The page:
## Wednesday, May 29, 2024

### Double Digit Delights

It started with a post from Fermat's Library.

My immediate reaction was why not list them all? Giving the smallest such number suggests there are an infinite number of them. But the value of a d-digit number grows exponentially in d, while the 2-digit sum grows quadratically so there must only be a finite number.

Let's be a little more formal. Let's restrict ourselves to positive integers with no leading zeros. The 2-digit sum of x is the sum of all 2-digit numbers formed by concatenating the ith digit of x and the jth digit of x for all i,j with i$$\neq$$j. The 2-digit sum of 132 is 13+12+31+32+21+23 = 132. The 2-digit sum of 121 is 12+11+21+21+11+12 = 88. A number x if 2-idempotent if the 2-digit sum of x is x.

Let's look at the possible lengths of 2-idempotent numbers.

For 1-digit numbers the 2-digit sum is zero.

For 2-digit numbers the 2-digit sum is that number plus another positive number so never equal.

For 5-digit numbers, the 2-digit sum is bounded by 20*99 = 1980 < 10000. So there are no 2-idempotent numbers with 5-digits. More than 5 digits can be discarded similarly.

For 4-digit numbers, the two digit sum is at most 12*99 = 1188. So a 2-idempotent number must begin with a one. Which now bounds it by 19*3+91*3+99*6=924. So there are no 2-idempotent numbers of 4 digits.

So every 2-idempotent must have 3 digits. I wrote up a quick Python program and the only three 2-idempotents are 132, 264 and 396. Note that 264 is 2*132 and 396 is 3*132. That makes sense, if you double every digit and don't generate carries, every two-digit part of the sum also doubles.

Biscuit asks if there is some mathematical argument that avoids a computer or manual search. You can cut down the search space. Every length 3 2-idempotent is bounded by 6*99=594 and must be even since every digit appears in the one's position twice. But I don't know how to avoid the search completely.

Two more Python searches: 35964 is the only 3-idempotent number. If you allow leading zeros then 0594 is 2-idempotent. There may (or may not) be infinitely many such numbers.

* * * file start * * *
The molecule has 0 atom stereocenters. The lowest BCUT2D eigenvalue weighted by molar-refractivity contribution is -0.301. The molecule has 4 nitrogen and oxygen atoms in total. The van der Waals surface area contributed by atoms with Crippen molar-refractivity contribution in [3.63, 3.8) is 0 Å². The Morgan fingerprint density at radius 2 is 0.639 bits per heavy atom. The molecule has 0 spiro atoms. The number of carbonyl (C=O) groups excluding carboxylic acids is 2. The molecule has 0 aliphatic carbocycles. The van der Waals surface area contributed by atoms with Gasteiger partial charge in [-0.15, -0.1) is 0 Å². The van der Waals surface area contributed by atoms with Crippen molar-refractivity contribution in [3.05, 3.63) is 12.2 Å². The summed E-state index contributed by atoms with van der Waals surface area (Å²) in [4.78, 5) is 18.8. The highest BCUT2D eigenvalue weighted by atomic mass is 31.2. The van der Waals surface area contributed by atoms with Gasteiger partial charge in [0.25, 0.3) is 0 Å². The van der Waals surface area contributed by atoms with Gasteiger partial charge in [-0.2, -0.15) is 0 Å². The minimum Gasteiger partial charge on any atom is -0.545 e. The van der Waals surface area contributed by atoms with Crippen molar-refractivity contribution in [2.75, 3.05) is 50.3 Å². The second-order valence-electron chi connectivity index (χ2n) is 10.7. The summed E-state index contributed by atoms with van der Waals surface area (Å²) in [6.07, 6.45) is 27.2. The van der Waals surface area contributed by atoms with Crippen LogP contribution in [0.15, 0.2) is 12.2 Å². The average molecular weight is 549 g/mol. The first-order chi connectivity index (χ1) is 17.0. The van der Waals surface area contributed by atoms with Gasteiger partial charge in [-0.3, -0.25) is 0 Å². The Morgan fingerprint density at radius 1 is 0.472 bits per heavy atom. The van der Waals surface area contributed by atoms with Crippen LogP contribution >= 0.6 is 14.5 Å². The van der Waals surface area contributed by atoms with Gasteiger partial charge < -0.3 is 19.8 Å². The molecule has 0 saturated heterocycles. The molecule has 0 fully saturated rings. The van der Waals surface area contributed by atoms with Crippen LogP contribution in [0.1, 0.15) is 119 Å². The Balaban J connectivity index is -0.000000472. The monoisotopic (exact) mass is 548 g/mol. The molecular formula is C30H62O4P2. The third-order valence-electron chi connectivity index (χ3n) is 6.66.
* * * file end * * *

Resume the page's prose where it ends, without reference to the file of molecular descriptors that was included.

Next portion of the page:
1. A related (more natural?) definition would be the sum of all *distinct* 2-digit numbers. Of course, 11, 22, … would be 2-idempotent for this new definition and boring. But are there others?

The argument for ≥4-digit numbers carries on. Of course the argument for 2-digit numbers doesn't, but proves that the only 2-idempotent 2-digit integers are 11k for k = 1, …, 9. And for 3-digit numbers, a computer search shows that again the only possibilities are 132*k for k=1,2,3.

And for 3-idempotent numbers? You get (of course) 111*k (1 ≤ k ≤ 9), but also 8991 and 10545 (in addition to 35964).

OK, I am willing to play: the 4-idempotent numbers are 1111*k (1≤k≤9), and 255530. But no 4-idempotent number with the original definition!

1. @B., you are working with a different definition than Lance.
[14,15,41,45,51,54,55,104,105,140,145,150,154,155,401,405,410,415,450,451,455,501,504,505,510,514,515,540,541,545,550,551,554] --> 10545, but this is not what this is about for 3-idempotent numbers unless you assume a leading zero for the 2 digit numbers.
However, for 35964 we have summands:
[345,346,349,354,356,359,364,365,369,394,395,396,435,436,439,453,456,459,463,465,469,493,495,496,534,536,539,543,546,549,563,564,569,593,594,596,634,635,639,643,645,649,653,654,659,693,694,695,934,935,936,943,945,946,953,954,956,963,964,965].

2. interesting.

I think generally number theorists seldom deal with digits because base 10 is kind of arbitrary after all.

There is good amount of number theory around sum over a function applied to divisors of a number.

I wonder if the topic of sum of a function over digits of a number in a base m is studied.

3. For 3 digit numbers each digit appears in the sum 4 times, twice in the 10s place and twice in the 1s place so the number must be divisible by 22. Writing the number as abc, we have 22*(a+b+c) = 100*a + 10*b + c, which reduces to 26*a = 4*b + 7*c, and c must be even. Since b and c can be at most 9 the RHS can be at most 99 so a must be 1, 2, or 3. If a=1, then c can be at most 3 so must be 2 and we recover 132. If a=2, then c can be at most 7 and must be divisible by 4 so must be 4 and we recover 264. If a=3, then c must be at least 6 and cannot be divisible by 4 so must be 6 and we recover 396.